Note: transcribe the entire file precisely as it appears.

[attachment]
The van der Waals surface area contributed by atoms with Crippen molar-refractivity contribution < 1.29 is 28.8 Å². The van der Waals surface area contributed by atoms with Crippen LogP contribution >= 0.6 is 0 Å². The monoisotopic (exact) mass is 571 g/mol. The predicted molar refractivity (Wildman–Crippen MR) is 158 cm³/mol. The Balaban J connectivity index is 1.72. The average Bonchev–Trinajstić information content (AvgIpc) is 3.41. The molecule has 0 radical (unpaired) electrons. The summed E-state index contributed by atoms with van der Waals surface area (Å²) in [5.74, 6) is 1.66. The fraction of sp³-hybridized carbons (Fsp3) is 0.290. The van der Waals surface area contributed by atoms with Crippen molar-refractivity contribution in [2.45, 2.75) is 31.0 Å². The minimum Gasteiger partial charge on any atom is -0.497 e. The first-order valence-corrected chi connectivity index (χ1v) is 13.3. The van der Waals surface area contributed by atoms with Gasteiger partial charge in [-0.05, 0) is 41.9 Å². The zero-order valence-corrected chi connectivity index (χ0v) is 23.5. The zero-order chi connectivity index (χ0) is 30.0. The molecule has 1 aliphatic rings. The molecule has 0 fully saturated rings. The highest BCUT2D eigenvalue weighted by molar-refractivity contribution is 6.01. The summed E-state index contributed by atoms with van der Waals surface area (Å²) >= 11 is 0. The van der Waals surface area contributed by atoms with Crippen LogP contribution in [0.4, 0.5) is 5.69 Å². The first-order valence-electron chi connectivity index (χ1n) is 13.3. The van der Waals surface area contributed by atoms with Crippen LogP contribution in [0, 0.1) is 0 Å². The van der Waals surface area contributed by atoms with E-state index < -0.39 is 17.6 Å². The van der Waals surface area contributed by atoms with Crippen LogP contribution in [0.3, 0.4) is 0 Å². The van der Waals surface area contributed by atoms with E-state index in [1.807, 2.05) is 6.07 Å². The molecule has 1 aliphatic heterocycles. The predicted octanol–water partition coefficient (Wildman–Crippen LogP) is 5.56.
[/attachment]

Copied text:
The van der Waals surface area contributed by atoms with Crippen molar-refractivity contribution < 1.29 is 28.8 Å². The van der Waals surface area contributed by atoms with Crippen LogP contribution >= 0.6 is 0 Å². The monoisotopic (exact) mass is 571 g/mol. The predicted molar refractivity (Wildman–Crippen MR) is 158 cm³/mol. The Balaban J connectivity index is 1.72. The average Bonchev–Trinajstić information content (AvgIpc) is 3.41. The molecule has 0 radical (unpaired) electrons. The summed E-state index contributed by atoms with van der Waals surface area (Å²) in [5.74, 6) is 1.66. The fraction of sp³-hybridized carbons (Fsp3) is 0.290. The van der Waals surface area contributed by atoms with Crippen molar-refractivity contribution in [2.45, 2.75) is 31.0 Å². The minimum Gasteiger partial charge on any atom is -0.497 e. The first-order valence-corrected chi connectivity index (χ1v) is 13.3. The van der Waals surface area contributed by atoms with Gasteiger partial charge in [-0.05, 0) is 41.9 Å². The zero-order valence-corrected chi connectivity index (χ0v) is 23.5. The zero-order chi connectivity index (χ0) is 30.0. The molecule has 1 aliphatic rings. The molecule has 0 fully saturated rings. The highest BCUT2D eigenvalue weighted by molar-refractivity contribution is 6.01. The summed E-state index contributed by atoms with van der Waals surface area (Å²) >= 11 is 0. The van der Waals surface area contributed by atoms with Crippen LogP contribution in [0.4, 0.5) is 5.69 Å². The first-order valence-electron chi connectivity index (χ1n) is 13.3. The van der Waals surface area contributed by atoms with Crippen LogP contribution in [0, 0.1) is 0 Å². The van der Waals surface area contributed by atoms with E-state index < -0.39 is 17.6 Å². The van der Waals surface area contributed by atoms with Crippen LogP contribution in [0.3, 0.4) is 0 Å². The van der Waals surface area contributed by atoms with E-state index in [1.807, 2.05) is 6.07 Å². The molecule has 1 aliphatic heterocycles. The predicted octanol–water partition coefficient (Wildman–Crippen LogP) is 5.56.